Women in agriculture are more prone to malnutrition than male workers : IIM Ahmedabad study
New Delhi, July 4: A recent study by IIM Ahmedabad has said that women in the farming community are prone to reduced nutritional intake because of time constraint managing both agricultural and household activities.
The study sought to highlight the fact that during peak seasons, women’s time “trade-offs” were negatively associated with the intake of calories, proteins, iron, zinc and vitamin A.
The study covered 960 women in rural Maharashtra over a 10 month period, highlighting the need to recognise the significance of time for a women engaged in agriculture activities. This is presumed to be a first study of its kind in the country, linking agriculture and nutritional impact on women working in the fields.
According to estimates, women comprise 33 per cent of total labour force employed in the agriculture sector. However the level of empowerment enjoyed by them is negligible. Needless to say, they have been victims of discrimination, disproportionately bearing the work burden and paid less.
“…women spend more than 300 min daily on cooking and other domestic work-related activities, such as cleaning the house, washing utensils, clothes, etc. In peak seasons of sowing, transplanting, and harvesting, women’s extra hours in agriculture translate to reduced food preparation time. These findings suggest that women’s engagement in agriculture is high and similar to men’s. Yet, there is no subsequent reduction in the domestic activities for women during peak seasons. Time pressures in agriculture are also associated with less time for sleep, and rest-related activities, impacting women’s overall health,” the IIM study said.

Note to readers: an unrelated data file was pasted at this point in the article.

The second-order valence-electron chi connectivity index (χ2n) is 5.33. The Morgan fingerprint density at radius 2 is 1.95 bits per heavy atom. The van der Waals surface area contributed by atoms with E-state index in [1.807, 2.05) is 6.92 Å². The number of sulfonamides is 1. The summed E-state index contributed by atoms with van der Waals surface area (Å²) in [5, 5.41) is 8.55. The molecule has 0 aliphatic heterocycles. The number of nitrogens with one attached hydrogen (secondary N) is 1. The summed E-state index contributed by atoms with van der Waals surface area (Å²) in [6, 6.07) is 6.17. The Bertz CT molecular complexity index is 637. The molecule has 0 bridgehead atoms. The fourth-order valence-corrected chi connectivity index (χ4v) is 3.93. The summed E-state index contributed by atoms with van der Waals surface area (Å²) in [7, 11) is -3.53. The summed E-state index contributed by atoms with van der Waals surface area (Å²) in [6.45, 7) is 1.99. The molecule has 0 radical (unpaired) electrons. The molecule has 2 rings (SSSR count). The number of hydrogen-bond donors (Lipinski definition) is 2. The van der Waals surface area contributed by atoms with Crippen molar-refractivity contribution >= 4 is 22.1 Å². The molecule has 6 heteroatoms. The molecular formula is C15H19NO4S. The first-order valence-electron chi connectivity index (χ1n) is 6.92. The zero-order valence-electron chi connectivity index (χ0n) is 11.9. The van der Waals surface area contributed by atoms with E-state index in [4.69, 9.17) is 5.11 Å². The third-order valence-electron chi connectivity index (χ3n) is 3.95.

Therefore increased time constraint for women across season is possibly leading to reduced intake of calories, protein, fats, iron, zinc and vitamin A, it added. Time constraint is more binding on women who own no land.
The outcome of the study, though limited to the Chandrapura district of Maharashtra, holds significance in equal measure, reflecting their plight across the farm communities given the alike socio-economy pattern from state to state.
The level of education and awareness might have a role in the conditions women find themselves in, the study suggestively implied. For example, it illustrated the fact that women tend to ignore food groups and rather focus in terms of recipes and miscalculate the time to take to prepare a food.
The solution lies in policy interventions. One of the ways to get the women out of this mess is to promote labour saving technologies, acknowledge the importance of women’s empowerment, removing wage discrimination, the study said, emphasising on reorienting public policy that seeks to address these issues.
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